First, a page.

A Content Management System (CMS) like WordPress is great for managing digital content, but having to constantly update your website can be a huge time-suck. That’s why so many people are making the switch to a static website framework. But there’s an even better reason: WordPress security is constantly under attack.
WordPress is one of the most popular CMSs in the world, so it’s no wonder it’s often targeted by hackers. WordPress security issues can be staved off by updating your plugins, but who has the time to keep track of all the plugins your website needs to function?
Enter: The static website framework.
What is a static website framework?
There are two main website categories: the static website framework and the dynamic website framework.
A static website framework is static or fixed, which means that once it’s been designed and stored on a server, it’s delivered to your visitors’ browsers exactly as stored. When a developer creates the web content using HTML, the content is uploaded to a server where it can be accessed whenever a visitor requests it.
Static webpages employ “fixed code”, and nothing ever changes on the webpage. It’s like a virtual brochure. (This is why many refer to static websites as “brochure sites”.)
Nothing on a static webpage will change unless the site is redesigned or the site admin manually changes the code.
A dynamic website, on the other hand, is almost constantly changing. These websites are usually powered by a CMS like WordPress. With a dynamic website, the CMS builds each page every time a user requests it. When a developer creates the web content, it’s stored in a database. When a visitor requests a web page, the CMS retrieves the page from the database, loads an HTML template, renders the web page, formats the web page, then sends it to the visitor’s browser.
Why a CMS can cause trouble:
- CMSs are popular. This might not seem like a bad thing, but it’s the popularity of CMSs that’s caused so much trouble for WordPress security in recent years. Because hackers can count on a significant portion of websites being run by WordPress, they can save time by targeting WordPress users and exploiting vulnerabilities that are unique to WordPress.
- They’re hard on servers. Unlike static websites, dynamic websites need to build each page every single time a user requests it. This means the PHP code needs to be activated, so it can communicate with the database, create an HTTP response, and send it back to the web server, which then sends the HTML file to the visitor’s browser.
- They’re a security nightmare. Many CMSs rely on constant updates to stave off attacks. And the database is a big red bullseye for hackers to target.
4 security benefits of a static website framework
1. Smaller attack surface
A static website has a smaller attack surface than a dynamic website. An attack surface describes all the points of entry a hacker can use to attack your system. Out-of-date software plugins, the website database, and fields for entering user data are all part of a website’s attack surface. Because static websites remove the database from the attack surface, this means there are fewer points of entry into your system, which makes your website harder to attack.
2. Less vulnerable to specific attacks
Because there’s no database, static websites are less vulnerable to common implementation vulnerabilities like SQL database injections and Cross-Site Scripting (XSS). It’s also impossible for hackers to take advantage of server-side security holes in the database.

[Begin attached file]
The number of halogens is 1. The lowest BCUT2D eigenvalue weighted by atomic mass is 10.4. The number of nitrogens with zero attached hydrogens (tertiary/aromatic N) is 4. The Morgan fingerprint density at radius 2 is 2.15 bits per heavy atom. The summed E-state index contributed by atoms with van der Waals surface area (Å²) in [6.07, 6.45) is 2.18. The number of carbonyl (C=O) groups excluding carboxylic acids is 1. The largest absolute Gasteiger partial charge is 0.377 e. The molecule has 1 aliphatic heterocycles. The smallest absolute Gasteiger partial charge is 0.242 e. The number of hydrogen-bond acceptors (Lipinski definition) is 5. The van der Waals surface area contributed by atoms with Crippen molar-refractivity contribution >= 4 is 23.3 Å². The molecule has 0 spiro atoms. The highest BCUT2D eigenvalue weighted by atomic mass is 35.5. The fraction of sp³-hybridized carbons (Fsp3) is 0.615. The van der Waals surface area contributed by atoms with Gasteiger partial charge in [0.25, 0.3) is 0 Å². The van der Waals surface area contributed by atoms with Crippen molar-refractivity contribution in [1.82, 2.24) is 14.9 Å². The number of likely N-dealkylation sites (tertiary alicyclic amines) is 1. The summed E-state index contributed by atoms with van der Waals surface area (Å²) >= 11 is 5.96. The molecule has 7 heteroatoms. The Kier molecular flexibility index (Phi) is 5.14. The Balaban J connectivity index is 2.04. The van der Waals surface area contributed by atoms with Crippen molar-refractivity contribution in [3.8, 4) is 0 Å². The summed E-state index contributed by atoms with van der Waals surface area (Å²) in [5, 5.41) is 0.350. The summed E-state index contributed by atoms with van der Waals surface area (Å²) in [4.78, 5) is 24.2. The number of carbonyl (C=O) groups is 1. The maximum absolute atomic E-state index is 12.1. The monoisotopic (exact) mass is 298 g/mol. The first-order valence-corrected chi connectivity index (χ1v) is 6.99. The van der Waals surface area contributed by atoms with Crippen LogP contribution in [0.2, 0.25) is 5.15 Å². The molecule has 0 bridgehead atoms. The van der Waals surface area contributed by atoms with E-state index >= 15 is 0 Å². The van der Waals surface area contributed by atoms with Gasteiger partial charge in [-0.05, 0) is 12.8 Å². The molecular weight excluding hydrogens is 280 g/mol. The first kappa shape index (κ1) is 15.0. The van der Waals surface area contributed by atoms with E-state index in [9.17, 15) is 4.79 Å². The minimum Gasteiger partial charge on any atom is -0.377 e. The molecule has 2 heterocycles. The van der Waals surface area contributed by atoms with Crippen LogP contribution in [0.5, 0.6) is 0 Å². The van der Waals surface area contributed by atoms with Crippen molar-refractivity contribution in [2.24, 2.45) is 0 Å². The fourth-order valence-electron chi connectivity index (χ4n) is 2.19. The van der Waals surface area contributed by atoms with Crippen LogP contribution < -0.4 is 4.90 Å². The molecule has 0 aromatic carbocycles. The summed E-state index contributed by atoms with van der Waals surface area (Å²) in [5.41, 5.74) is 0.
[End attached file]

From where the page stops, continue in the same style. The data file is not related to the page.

3. No need to update or patch
WordPress security has become a major issue, because it’s so popular that even a low-rent hacker can attack a website by simply downloading and running tools that exploit WordPress vulnerabilities. With static websites, there’s no code running, because the whole system revolves around simple retrieval of static files. This means that there’s nothing to exploit, and there’s no need to update plugins or patch security holes.
4. Block Malicious code injection
Because a static website can’t change, malware can’t be injected into your webpage. Dynamic websites, on the other hand, are notoriously susceptible to malware attacks.
Static websites are definitely more secure than dynamic websites, but that doesn’t mean you don’t need to secure your static website framework.
Your static website framework needs SSL
You might think that because you have a static website, you don’t need to get an SSL certificate, but this isn’t true. Even your static website needs SSL certificate protection, and here’s why:
- Protects your search engine ranking. Google incentivises websites to switch to HTTPS, which means your website gets a small ranking boost from doing this.
- Protects your source code. Even though your static website offers a smaller attack area for hackers to exploit, a determined hacker can still get at your source code with enough effort and determination. An SSL certificate is a great way to protect your source code.
- Increases public trust. Even if you have a static website, most casual internet browsers won’t be able to tell the difference just by looking at your website. But an SSL certificate is an easily identifiable sign that visitors can trust your website.
We want you to take advantage of the increased web traffic and security that comes with having an SSL certificate. That’s why we’ve partnered with Luxhosting to give you a free SSL certificate! (Just select from the FLATsite-approved hosting partner Luxhosting to benefit.)
Static websites are easier to manage and harder to hack than dynamic websites. So, if plagued with WordPress security issues, static websites are your best bet for a problem-free life!